The chapters dealing with the actual 2014 Victoria Strait Expedition are ordered in chronological sequence, although with northern and southern search groups operating concurrently there is some overlap. The text is a refreshingly straightforward telling of the main incidents, obviously gleaned from interviews with the participants themselves. It conveys both the difficulties of the long search and the flash of joy and excitement at the eventual discovery. Appropriate and ample credit is given to the Parks Canada, Hydrographic, and Arctic Research Foundation teams, all of whom invested years in the search effort. Other partners, both governmental and private, some of whom luckily joined the team just in time for the discovery, are also extensively covered. Indeed the full list of partners is presented no less than six times, with some lengthy personal and organizational biographical asides.

In an effort to place the Franklin expedition in context the historical chapters cast a very wide and impressive net. Starting with James Knight’s mysterious disappearance in 1719, subject of an earlier Geiger book, almost every expedition sent to find the Northwest Passage in the first half of the nineteenth century is mentioned.  The many Franklin relief expeditions and later efforts to determine his fate are given necessarily brief but informative sketches. The text shows an admirable familiarity with the historical background, and will serve the general reader, who is coming to the subject for the first time, as a welcome introduction. The book also provides brief but illuminating biographies of the main historical protagonists, with diversions into the geopolitical, scientific, and cultural significance of the Franklin expedition to both his contemporaries and to the current world situation.

Perhaps unsurprisingly considering the fact that his earlier book introduced the topic of lead poisoning as a contributory factor to the Franklin disaster, the subject of lead poisoning is repeatedly woven into the fabric of this new book as well. Geiger continues to promote the idea that solder from Franklin’s tinned food is the probable source of the lead, an idea that has been seriously questioned since it was first proposed. In one of the more purple passages of the book Franklin’s retreating crews are portrayed as “frail addled men” with the implication that their mental state had been compromised by lead-poisoning, another idea that has recently been called into question.

Another obligatory Franklin topic, cannibalism, is mentioned as well, although modern forensic work on the subject is ignored. Here the text cannot resist a dip into journalistic sensationalism, picturing the retreating men “likely carrying their comrades’ heads, arms, hands and legs … as a ready supply of calories,” which is, to my knowledge, totally unsupported by any evidence.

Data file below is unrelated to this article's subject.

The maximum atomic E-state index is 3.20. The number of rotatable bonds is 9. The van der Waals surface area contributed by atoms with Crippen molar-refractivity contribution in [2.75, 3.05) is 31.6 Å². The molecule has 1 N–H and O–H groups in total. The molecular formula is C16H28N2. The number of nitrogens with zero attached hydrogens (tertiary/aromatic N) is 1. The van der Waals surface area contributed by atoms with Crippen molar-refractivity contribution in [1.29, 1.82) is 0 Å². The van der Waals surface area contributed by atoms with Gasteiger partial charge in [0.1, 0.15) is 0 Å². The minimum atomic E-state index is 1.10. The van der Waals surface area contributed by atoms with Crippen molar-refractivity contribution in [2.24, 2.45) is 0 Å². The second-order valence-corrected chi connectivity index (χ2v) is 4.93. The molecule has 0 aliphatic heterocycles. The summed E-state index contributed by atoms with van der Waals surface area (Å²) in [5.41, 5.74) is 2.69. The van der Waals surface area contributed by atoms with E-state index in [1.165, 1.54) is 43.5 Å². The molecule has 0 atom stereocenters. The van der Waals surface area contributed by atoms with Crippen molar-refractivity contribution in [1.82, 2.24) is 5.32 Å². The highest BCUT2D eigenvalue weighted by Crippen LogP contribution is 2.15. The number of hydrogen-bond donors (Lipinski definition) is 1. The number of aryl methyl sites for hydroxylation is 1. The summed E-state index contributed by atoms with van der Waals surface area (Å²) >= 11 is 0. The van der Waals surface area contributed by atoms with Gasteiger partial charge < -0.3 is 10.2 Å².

Throughout the book Inuit traditional accounts are consistently acknowledged as a primary reason for the discovery of the Erebus. This is true and fitting, however there is no discussion of how the traditions contributed, which is simply offered as a fact. The book also attempts to use other Inuit recollections to augment the history of the Franklin expedition as known from the sparse documentary and physical evidence. The text generally follows the “standard reconstruction” of a single, fatal, abandonment in 1848 and attempts to integrate Inuit remembrances of visits to the ships, of one sinking, of a large joint hunt, and of the “black men” to that traditional scenario. Most of these details are less amenable to the single-abandonment reconstruction and the authors remark that further discoveries on the Erebus , especially if accounts of living white men aboard should be confirmed by physical evidence, may cause a “wholesale rewriting of the history books.”

The technical aspects of the book are good. The page layout of images, text, and white space is well balanced and attractive, and the book itself is solidly printed on heavy, glossy stock.  Notes are used sparingly but sixty percent of them are taken from only five authors. The short select bibliography relies mainly on recently published work with half of the books having been published in the last ten years.

Franklin’s Lost Ship takes the story of the discovery of the Erebus up to the spring dives of 2015. As such it is a timely account for a public interested in that story, but it will not be the last word on this amazing discovery. The authors acknowledge this when they remark that “untold discoveries from this astonishing vessel are still down there,” and indeed Parks Canada’s September 2015 dives revealed new elements and spectacular artifacts that inspire both questions and wonder. Much more will be learned as further work proceeds on the five-year plan developed to properly assess the wreck. But for those of us who hang expectantly on every new development this is a worthy first installment.